On Feb 11th of this year, gravitational waves were detected for the first time at the LIGO facility in the USA. Theorized in 1916 (by Einstein), they were finally proven, answering one of science’s most fundamental questions in our understanding of physics and the universe. Did anyone else notice that “this totally off-the-chart significant event that happens once in a lifetime” disappeared from headlines as quickly as it arrived? Why didn’t it dominate screens?
There have been amazing inventions over the history of human innovation. From the wheel to the first steps on the moon, advancement is the motivation for scientists and engineers across the globe. Meanwhile, the public waits for the day a cure for cancer or teleportation is discovered, to change their lives forever. In reality, most discoveries and inventions don’t really make a splash in one terrific moment, and marketing can be the key to their success. Otto Rohwedder, who patented the first bread slicing machine, spent over 10 years developing it and many more months convincing a baker that it was a good idea before it became the best things since…
Let’s take a look at other inventions and discoveries that are truly ground-breaking, even though the public doesn’t seem to understand their importance:
- Water on Mars
- Continuing the space theme, there is, in fact, water on Mars. When I was a wee child, that was supposed to be the biggest discovery of my generation: where there is water, there is life. But then when ice was found, it was: where there is liquid water, there is life. Well, there is liquid water, where is the excitement?
- Hypoallergenic animals
- Ya, we can bio-engineer cats and dogs to be non-allergenic. Seems like a big deal to me!
- Cochlear implants
- In the 60’s, Bekesy won a Nobel prize for showing that a cochlear implant could work, and the first cochlear implants was inserted in 1976. Deaf people can hear and blind people can see!
- Insects with geared legs
- IntraOcular Lenses (IOLs)
- Most people, at least young people, don’t seem to realize that almost 1% of the population would go blind every year if it weren’t for intraocular lenses.
What do these all have in common? Some, like cochlear implants and IOLs, have been around so long they start to lose interest. Others are leaders to further discoveries, and so they themselves are somewhat anticlimactic: water on Mars was supposed to mean life, but we haven’t got to that part yet. Hypoallergenic animals are expensive and not getting cheaper anytime soon. And some are slow to hit their milestones, with large gaps between advancements – it’s tough to develop a technology over 10 years and maintain excitement.
On the flip side, products like milk continue to be popular after 1000 years on the market due to clever marketing campaigns. The voyager transit of Pluto and the Rosetta missions are very well known to the public. They both garnered an amazing amount of press despite not being nearly as ground breaking (at least not Earth-ground breaking). Yet they were sudden and tense, almost like the climax of a movie, and logistically the ‘big date’ is known years in advance. They also had new high-def pictures that were great eye-candy, but more importantly there was a new picture every day or two, spreading out the news stories over weeks. It’s almost a good thing the transmission bandwidths were so slow.
So what if the LIGO team had released information in this way? Could gravitational waves have truly caught the public eye and accrued more press time? More importantly, can this lesson apply to medical devices?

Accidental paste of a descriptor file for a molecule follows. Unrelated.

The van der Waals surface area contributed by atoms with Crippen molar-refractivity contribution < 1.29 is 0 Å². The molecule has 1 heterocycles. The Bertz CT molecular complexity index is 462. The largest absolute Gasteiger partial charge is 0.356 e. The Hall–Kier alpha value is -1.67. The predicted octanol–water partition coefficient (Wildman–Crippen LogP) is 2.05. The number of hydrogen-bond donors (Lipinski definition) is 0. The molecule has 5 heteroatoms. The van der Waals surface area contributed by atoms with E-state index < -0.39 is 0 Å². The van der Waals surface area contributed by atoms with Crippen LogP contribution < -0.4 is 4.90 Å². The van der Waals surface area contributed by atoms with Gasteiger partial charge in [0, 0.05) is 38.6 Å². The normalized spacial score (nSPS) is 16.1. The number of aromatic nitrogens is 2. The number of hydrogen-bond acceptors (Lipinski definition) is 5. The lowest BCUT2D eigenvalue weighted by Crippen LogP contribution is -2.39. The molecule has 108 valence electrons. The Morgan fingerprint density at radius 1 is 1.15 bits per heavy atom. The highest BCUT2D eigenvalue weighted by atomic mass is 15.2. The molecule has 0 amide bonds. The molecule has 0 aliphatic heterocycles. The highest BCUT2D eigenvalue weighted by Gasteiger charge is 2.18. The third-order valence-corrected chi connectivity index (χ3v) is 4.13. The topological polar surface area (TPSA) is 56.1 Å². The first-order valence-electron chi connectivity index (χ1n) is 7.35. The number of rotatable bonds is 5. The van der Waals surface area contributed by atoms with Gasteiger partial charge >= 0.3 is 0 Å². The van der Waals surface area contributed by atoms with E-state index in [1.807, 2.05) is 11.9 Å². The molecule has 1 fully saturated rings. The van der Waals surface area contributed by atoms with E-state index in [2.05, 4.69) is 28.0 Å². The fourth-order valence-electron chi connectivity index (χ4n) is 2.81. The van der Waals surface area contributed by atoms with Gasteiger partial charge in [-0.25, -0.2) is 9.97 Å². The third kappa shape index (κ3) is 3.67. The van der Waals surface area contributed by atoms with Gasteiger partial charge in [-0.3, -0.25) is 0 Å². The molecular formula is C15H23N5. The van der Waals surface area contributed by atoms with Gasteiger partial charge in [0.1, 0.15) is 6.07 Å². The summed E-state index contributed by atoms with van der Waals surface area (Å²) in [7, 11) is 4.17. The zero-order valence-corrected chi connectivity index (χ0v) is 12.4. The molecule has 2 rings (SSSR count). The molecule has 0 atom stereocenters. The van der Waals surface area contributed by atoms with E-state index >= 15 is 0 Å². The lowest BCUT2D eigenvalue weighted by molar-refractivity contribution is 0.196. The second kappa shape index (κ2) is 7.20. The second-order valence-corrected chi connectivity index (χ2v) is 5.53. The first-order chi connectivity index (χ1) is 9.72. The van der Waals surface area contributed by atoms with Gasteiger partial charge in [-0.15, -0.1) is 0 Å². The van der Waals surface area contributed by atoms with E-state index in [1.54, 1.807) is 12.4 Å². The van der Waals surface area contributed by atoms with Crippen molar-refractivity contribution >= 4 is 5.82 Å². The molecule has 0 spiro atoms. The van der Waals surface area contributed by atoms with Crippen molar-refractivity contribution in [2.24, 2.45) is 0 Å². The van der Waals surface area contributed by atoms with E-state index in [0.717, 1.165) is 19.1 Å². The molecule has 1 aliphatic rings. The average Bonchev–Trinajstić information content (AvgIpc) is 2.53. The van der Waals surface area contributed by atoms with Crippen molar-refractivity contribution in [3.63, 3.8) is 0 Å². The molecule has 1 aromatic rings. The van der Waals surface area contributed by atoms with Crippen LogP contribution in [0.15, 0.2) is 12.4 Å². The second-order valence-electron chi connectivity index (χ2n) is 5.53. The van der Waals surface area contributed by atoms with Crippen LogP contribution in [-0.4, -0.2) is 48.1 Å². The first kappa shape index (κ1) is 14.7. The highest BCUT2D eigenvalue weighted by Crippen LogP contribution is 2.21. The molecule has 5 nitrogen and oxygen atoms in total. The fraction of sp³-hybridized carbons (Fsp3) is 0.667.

You might think that medical devices should easily be able to mimic those space missions by releasing results periodically to attract the most attention, sustain excitement, and collect the most funding. It’s certainly possible, but let’s consider one big difference first: if an unmanned spacecraft mission fails, no one gets hurt. Likewise, space agencies are unlikely to fold overnight from a single failure, and don’t have quite as much expert interpretation needed for their results. SpaceX had three failed rocket booster landings, yet sold them beautifully to the news for what they are: very difficult, very ambitious tests.
Those thoughts considered, medical devices undergoing big tests with a “will it work or won’t it” attitude, followed by weeks of results match this pattern perfectly. For example, when the first artificial heart was implanted, there was the thrill of the patient waking up and the newly installed device actually working. There is also a human connection as the patient returns to a normal life, and a follow-up of knowledge as the engineers process and interpret data. The risk of a public failure is still present, but the public also understands that not all tests are successful, and barring patient injury, a failure can be seen as another step forward just as SpaceX has shown.
To me, it all comes down to risk and reward. NASA and the ESA risk a lot when they stream live feeds that dominate screens, but they have a lot of confidence in their success. Medical devices with the confidence to succeed, the ability to fail, and the ambition to attract the respect of the public eye are certain to have abundant media coverage with the right marketing strategy. I look forward to the first medical device marketed in this manner and the rewards it will bring to the team bold enough to try it.
Nigel Syrotuck is a Mechanical Engineer at StarFish Medical. He has definite thoughts on almost everything in science (how the first medical Tricorder should be marketed for media success), that he puts on paper without making prototypes as he does in medical device product development.
Lead image:© Crazy80frog | Dreamstime.com – Father And Son Looking At Tv Screens Photo
Cochlear Implant: Wikipedia Zipfer